MADELEINE BRAND, host:
And finally, it's Friday, time again for our weekly digest of what film critics are saying about the new releases, compiled by the online magazine Slate. Here's Mark Jordan Legan with Summary Judgment.
MARK JORDAN LEGAN reporting:
First up in wide release, we have the gritty war film "Jarhead." Directed by Sam Mendes, the Academy Award-winning director of "American Beauty," this drama is based on the best-selling memoir of a young Marine's eye-opening experiences in the first Gulf War. It stars Jake Gyllenhaal and Jamie Foxx.
(Soundbite of "Jarhead")
Mr. JAMIE FOXX: (As Staff Sgt. Sykes) Private Swofford here is going to play reveille for us.
OK, Swafford, play reveille.
Unidentified Man: (As Private Swofford) Oh, I don't have a bugle.
Mr. FOXX: (As Staff Sgt. Sykes) You better play with your mouth.
(Soundbite of Private Swofford playing reveille with mouth)
LEGAN: Critics are split on this one. Rolling Stone likes the film, saying, `It keeps invading us with emotions. The jolt of "Jarhead" is undeniable, and it comes when you least expect it.' On the other hand, Variety claims, `It has numerous arresting moments, but never achieves a confident, consistent or sufficiently audacious tone,' and the LA Times shivers, `A cold film that only sporadically makes the kind of emotional connection it's after.'
Next up in limited release is the independent psychological drama "I Love Your Work." Co-written and directed by Adam Goldberg, Giovanni Ribisi plays a movie star losing his grip on reality. Christina Ricci also stars.
(Soundbite of "I Love Your Work")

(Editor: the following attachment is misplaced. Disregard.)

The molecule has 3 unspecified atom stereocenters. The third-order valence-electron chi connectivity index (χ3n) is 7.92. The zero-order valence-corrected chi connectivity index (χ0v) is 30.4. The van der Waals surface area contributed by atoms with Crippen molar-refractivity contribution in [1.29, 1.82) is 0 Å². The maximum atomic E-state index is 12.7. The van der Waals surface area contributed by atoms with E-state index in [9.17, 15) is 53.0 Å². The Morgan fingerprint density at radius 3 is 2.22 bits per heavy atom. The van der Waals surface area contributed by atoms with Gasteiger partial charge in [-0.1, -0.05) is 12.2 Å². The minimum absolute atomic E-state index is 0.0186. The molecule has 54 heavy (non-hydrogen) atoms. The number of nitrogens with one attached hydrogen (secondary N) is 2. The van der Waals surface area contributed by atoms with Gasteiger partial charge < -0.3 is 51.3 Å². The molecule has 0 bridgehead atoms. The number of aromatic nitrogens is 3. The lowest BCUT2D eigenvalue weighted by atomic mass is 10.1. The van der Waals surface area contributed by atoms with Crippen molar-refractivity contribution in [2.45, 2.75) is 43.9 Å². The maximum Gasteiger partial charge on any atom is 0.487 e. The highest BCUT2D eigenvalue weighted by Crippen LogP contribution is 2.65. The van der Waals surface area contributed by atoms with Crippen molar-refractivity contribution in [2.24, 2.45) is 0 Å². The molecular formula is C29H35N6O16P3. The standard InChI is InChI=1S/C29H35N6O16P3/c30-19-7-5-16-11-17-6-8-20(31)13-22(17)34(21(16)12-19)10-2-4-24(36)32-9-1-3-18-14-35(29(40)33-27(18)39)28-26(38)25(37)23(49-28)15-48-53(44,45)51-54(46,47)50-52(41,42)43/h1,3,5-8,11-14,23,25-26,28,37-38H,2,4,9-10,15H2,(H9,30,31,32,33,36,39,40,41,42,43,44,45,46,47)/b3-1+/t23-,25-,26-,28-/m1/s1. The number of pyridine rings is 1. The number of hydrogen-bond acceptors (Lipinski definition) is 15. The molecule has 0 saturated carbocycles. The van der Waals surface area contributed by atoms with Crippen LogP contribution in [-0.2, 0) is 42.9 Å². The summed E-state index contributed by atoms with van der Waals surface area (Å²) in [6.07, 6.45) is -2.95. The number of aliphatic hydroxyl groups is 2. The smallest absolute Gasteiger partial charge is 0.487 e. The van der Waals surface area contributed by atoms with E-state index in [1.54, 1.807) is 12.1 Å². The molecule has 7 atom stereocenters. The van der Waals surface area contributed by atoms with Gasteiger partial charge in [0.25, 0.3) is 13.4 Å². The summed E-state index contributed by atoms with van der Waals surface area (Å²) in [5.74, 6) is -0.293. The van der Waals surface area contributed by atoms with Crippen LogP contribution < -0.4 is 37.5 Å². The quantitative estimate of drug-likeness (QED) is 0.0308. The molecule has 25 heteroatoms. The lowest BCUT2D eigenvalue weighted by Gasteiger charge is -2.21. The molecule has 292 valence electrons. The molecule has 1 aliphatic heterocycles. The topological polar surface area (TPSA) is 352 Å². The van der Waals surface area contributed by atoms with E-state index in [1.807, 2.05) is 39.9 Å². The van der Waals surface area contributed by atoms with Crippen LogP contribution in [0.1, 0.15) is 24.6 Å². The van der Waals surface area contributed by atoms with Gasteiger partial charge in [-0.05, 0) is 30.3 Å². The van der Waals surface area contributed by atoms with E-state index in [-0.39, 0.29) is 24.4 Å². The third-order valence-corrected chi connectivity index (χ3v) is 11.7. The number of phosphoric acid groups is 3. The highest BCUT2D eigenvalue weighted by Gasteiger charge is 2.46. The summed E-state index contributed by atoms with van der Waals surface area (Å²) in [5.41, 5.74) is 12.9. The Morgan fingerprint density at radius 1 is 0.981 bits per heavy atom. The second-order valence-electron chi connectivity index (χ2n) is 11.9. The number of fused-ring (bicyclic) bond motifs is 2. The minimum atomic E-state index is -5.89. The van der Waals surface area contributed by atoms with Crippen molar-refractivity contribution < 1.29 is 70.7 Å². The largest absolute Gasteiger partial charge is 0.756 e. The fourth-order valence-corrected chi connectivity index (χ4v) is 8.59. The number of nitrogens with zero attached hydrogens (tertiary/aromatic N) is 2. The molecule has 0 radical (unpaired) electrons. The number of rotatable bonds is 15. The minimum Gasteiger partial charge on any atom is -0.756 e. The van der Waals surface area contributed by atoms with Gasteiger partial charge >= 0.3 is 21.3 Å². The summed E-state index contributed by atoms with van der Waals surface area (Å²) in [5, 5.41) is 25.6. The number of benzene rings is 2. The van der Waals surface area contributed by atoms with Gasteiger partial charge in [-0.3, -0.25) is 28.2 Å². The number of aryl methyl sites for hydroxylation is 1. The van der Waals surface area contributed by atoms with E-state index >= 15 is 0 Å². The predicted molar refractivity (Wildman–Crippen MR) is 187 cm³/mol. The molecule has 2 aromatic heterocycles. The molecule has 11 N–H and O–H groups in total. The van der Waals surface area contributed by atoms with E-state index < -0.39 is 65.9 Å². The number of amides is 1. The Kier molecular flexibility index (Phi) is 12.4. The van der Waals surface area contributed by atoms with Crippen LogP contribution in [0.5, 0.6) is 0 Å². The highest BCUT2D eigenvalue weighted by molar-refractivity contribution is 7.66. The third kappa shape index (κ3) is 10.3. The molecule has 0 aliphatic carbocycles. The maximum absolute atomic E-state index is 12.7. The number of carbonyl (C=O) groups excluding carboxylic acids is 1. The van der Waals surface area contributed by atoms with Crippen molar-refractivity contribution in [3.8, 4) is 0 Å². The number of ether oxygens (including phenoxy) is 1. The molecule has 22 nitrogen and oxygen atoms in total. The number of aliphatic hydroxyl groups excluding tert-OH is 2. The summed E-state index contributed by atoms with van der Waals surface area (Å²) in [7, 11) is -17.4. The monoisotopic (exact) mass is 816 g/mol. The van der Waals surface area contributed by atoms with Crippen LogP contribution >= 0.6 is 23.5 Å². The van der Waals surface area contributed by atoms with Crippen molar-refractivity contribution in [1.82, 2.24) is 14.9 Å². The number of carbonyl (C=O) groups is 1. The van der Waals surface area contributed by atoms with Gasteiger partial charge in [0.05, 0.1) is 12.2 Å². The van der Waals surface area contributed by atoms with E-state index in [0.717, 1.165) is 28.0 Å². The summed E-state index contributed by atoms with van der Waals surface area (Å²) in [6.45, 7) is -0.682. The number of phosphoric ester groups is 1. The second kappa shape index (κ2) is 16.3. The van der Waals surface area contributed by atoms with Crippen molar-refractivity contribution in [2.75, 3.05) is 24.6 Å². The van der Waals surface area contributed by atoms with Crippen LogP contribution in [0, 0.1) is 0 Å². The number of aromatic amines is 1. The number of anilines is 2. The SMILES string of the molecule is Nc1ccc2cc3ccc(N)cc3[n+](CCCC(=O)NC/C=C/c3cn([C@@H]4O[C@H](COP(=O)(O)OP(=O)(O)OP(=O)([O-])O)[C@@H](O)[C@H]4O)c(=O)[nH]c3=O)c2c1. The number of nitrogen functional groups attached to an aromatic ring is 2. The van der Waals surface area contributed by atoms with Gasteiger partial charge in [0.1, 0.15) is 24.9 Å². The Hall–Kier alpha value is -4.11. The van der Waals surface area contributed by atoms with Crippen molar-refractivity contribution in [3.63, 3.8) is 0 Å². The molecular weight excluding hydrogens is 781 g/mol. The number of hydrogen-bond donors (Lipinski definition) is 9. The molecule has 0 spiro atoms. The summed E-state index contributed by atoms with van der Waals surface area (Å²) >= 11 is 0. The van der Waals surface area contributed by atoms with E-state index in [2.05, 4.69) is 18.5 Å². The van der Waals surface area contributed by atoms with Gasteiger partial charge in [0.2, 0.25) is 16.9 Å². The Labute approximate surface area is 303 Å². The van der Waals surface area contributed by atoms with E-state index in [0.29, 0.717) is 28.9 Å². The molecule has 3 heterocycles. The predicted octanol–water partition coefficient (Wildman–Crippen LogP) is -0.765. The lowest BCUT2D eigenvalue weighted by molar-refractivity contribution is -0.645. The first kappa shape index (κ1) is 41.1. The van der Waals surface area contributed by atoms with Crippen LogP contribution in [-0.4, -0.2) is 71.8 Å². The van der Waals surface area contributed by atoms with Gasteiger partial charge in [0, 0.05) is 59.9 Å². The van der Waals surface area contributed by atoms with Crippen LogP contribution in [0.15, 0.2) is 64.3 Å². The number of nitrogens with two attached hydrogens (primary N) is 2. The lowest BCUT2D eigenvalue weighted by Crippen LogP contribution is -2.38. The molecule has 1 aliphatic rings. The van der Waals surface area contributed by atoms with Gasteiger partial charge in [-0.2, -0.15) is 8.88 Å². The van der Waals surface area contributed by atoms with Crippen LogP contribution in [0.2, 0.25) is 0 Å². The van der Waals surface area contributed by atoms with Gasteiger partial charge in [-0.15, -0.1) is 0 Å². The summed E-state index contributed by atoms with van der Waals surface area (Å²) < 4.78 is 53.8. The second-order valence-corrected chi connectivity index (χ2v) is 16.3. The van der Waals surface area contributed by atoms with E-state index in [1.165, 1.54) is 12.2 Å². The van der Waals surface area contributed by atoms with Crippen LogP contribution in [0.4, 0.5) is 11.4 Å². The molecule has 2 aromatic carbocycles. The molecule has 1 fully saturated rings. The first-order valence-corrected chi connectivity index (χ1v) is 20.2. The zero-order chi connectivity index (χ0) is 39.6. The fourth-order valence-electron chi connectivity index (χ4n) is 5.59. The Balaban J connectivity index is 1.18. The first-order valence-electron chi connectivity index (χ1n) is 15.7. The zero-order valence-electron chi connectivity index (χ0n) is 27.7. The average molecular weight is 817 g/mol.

Ms. CHRISTINA RICCI: (As Shana) You hate it.
Mr. GIOVANNI RIBISI: (As Gray Evans) It's not that I hate it. I just--I'm surprised, really.
Ms. RICCI: (As Shana) It's fine. It'll be just the kind you like.
Mr. RIBISI: (As Gray Evans) OK. I lied, then. I love it. I think it's great.
LEGAN: The critics don't seem to love this work that much. Even though the LA Weekly cheers, `The filmmaking is quite polished and Ribisi is fascinating to watch,' most others agree with the Hollywood Reporter, which gripes, `Goldberg's direction is all flash and no substance, and his story and characters offer little reason for viewers to empathize with such self-pitying people. And Variety says, `"I Love Your Work" wallows in Hollywood hipster self-absorption.'
And finally we close with the Disney computer-animated feature "Chicken Little," adapting the famous fable. Once again, Chicken Little runs around panicking everyone that the world is ending, and without the backing of the United Nations. Zach Braff and Joan Cusack are just a few of the stars providing vocal talent.
(Soundbite of "Chicken Little")
Ms. JOAN CUSACK: (As Abby Mallard) You said the sky was falling. Your dad didn't support you.
Mr. ZACH BRAFF: (As Chicken Little) I...
Ms. CUSACK: (As Abby Mallard) And you have been hurting inside ever since, right?
Mr. BRAFF: (As Chicken Little) Well, yes.
Ms. CUSACK: (As Abby Mallard) There's a whole section about it in this month's Modern Mallard(ph)! According to Cosmo Duck(ph), you should stop the squawk and try the talk.
Mr. BRAFF: (As Chicken Little) But...
Ms. CUSACK: (As Abby Mallard) And Beautiful Duckling(ph) says avoiding closure with your parents can cause early molting. See, closure.
Mr. BRAFF: (As Chicken Little) (Sighs)
LEGAN: Not that your little tykes will care, but the nation's critics are kind of split on this cartoon. Even though the Hollywood Reporter raves that it's `a consistently amusing, often inspired family romp,' Newsday moans, `No matter how technically proficient a movie's visual effects, they mean nothing without wit, cunning and soul.' And The Arizona Daily Star clucks, `"Chicken Little" will likely get the treatment of Disney mediocrity: only three direct-to-video sequels and no traveling ice show.'
Wouldn't you know it? Chicken Little runs around saying the sky is falling; it doesn't. But then his entire species gets the bird flu. Not an easy time to be poultry.
BRAND: Mark Jordan Legan is a writer living in Los Angeles.
BRAND: DAY TO DAY is a production of NPR News with contributions from slate.com. I'm Madeleine Brand.
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